However, when it comes to memory enhancement or reducing cortisol levels in the ‘general population’ there has been mixed results in the literature. This is not surprising, as most scientists designing studies prove hopelessly inept in choosing representative sample groups and simply select whoever volunteers (normally students). Whereas all the athletes in the studies are put under stress, this method of testing ‘normal’ individuals is unsuitable; you get 100 volunteers, of which only 10 may actually have high cortisol levels. A poor way to to test a nutrient that primarily works by bringing cortisol levels back to normal. That being said, there is plenty of scientific support for phospatidyl serine boosting brain processing speed, concentration, sleep quality and (of course) reduction of excessive cortisol. These conclusions are inconsistent, but this seems due to the problems I have outlined rather than the poor performance of the supplement itself.
In clinical experience, I note that the majority of people with high cortisol or fluctuating cortisol over the course of the day do get a noticeable benefit from using phosphatidyl serine (although those individuals with high night-time cortisol levels will likely benefit even more from using melatonin to reset the circadian rhythms). Most people with ‘normal’ levels of cortisol will not benefit from phosphatidyl serine, although at least 1 in 5 of this group will notice improvements in mental function and sleep quality from using the phosphatidyl serine. There are several people who, despite having normal cortisol levels, simply could not sleep well until they introduced phosphatidyl serine. I am not aware of any signals or signs that would alert as to which normal-cortisol-level individuals would benefit from this item so, given the near absence of side-effects, the approach here remains ‘try it and see’.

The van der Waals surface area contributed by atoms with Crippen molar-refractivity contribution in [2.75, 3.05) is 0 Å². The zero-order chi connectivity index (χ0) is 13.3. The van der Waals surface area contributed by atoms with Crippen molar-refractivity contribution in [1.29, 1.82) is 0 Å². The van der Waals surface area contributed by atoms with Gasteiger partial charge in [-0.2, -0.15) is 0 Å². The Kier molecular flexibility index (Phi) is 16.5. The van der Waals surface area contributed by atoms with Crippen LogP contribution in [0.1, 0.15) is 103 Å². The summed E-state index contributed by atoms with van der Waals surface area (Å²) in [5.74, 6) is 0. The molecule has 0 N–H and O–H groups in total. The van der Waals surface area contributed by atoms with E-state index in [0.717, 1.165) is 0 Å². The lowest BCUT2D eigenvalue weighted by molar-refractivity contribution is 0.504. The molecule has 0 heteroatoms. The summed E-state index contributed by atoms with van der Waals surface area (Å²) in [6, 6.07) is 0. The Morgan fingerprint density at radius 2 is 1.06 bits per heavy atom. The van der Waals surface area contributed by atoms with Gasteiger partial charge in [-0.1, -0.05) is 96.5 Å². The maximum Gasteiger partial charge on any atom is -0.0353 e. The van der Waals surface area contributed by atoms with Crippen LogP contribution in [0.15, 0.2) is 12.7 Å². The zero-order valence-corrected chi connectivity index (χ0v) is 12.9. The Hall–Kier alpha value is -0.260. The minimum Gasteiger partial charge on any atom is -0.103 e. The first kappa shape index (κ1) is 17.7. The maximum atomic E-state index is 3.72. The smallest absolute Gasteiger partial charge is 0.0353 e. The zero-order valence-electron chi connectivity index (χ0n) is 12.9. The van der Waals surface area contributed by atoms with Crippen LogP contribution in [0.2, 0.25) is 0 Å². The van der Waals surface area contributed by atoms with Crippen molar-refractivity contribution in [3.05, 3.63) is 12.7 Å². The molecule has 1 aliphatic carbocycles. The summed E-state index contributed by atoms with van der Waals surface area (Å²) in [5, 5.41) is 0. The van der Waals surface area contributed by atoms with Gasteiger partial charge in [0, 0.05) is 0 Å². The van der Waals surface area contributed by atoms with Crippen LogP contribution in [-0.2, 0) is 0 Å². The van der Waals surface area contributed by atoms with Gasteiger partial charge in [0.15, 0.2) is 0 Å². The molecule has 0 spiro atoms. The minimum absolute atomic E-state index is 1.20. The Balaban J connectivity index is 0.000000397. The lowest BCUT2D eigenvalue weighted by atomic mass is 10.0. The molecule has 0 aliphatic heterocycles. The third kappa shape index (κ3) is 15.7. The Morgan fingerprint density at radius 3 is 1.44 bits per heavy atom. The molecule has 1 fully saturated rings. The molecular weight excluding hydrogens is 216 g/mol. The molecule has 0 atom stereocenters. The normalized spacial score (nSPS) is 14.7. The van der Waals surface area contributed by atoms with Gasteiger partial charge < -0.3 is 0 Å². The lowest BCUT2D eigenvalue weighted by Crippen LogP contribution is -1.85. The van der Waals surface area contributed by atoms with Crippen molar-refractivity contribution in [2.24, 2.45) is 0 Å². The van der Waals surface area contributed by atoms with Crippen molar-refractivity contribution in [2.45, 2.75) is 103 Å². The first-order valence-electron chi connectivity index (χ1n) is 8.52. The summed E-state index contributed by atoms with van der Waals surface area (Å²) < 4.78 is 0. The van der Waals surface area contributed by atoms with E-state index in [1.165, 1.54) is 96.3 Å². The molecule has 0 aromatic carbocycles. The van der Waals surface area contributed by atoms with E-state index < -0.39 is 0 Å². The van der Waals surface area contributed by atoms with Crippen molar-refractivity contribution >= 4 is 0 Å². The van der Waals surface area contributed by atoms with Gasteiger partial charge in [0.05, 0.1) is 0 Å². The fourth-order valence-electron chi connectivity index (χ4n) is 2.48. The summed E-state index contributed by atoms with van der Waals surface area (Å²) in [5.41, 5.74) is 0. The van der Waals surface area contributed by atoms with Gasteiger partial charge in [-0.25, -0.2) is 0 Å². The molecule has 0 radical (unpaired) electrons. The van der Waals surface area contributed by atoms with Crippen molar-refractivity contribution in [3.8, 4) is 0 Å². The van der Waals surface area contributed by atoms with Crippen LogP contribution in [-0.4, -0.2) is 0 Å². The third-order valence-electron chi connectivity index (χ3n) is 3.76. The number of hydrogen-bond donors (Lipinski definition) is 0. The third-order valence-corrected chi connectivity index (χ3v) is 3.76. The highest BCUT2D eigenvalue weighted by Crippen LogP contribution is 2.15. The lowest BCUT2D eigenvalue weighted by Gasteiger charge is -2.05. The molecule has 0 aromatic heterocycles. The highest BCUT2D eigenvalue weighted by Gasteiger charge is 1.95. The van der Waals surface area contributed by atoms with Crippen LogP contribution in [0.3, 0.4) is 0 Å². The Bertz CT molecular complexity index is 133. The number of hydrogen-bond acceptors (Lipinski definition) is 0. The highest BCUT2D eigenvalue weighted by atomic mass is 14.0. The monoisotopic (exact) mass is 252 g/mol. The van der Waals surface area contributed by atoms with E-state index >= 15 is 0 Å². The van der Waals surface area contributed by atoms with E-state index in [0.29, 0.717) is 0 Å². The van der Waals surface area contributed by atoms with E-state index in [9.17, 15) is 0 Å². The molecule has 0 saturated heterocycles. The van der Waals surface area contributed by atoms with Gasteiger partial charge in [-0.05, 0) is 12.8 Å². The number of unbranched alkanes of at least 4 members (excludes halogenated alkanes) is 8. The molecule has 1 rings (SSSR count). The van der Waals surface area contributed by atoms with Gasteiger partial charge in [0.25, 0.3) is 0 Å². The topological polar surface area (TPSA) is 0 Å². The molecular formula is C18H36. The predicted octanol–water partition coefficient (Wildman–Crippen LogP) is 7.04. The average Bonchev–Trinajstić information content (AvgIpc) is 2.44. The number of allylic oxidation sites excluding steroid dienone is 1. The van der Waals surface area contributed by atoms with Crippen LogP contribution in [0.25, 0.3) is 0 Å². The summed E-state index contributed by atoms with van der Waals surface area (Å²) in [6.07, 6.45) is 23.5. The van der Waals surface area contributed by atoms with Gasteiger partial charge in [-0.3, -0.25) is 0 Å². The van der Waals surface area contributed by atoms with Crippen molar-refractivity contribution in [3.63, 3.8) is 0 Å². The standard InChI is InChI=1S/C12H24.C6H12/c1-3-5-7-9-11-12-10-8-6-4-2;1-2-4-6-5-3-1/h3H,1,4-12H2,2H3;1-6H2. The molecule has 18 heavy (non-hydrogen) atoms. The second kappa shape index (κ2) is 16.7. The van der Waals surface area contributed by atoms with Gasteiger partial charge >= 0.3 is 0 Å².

What dosage of Phosphatidyl Serine is useful?
As with most nutritional agents, there is no one dosage that is suitable for all. The higher your cortisol levels, the more Phosphatidyl Serine you are likely to need. In some cases, when evening cortisol is particularly high, the only thing that will effectively bring down the glucocorticoid hormone is the use of melatonin.
However, both scientific research and clinical experience tell us that between 400-1000mg of Phospatidyl Serine appears to be the most suitable. I tend to start with a dosage of 200mg with breakfast and then the same with dinner, then doubling both after several days. Some individuals notice improvements at the lower dosage, but most require the 800mg per day.
It is worth noting that, if you are using the Phosphatidyl Serine powder, be aware that all powders available are provided as a 20% concentration. This means you will need 1g of the powder in order to achieve 200mg dosage of the actual phospholipid we are taking about.
When should I take Phosphatidyl Serine?
As mentioned above, I prefer to split the dosage across the day, eg. with breakfast and then again at dinner. However, plenty of people chose to use it once per day and have success doing so. In any case, because it is a phospholipid, consuming this product alongside fats should help absorption. This mean that, should you take it away from a meal, you might want to add a couple of grams of fish oil alongside it.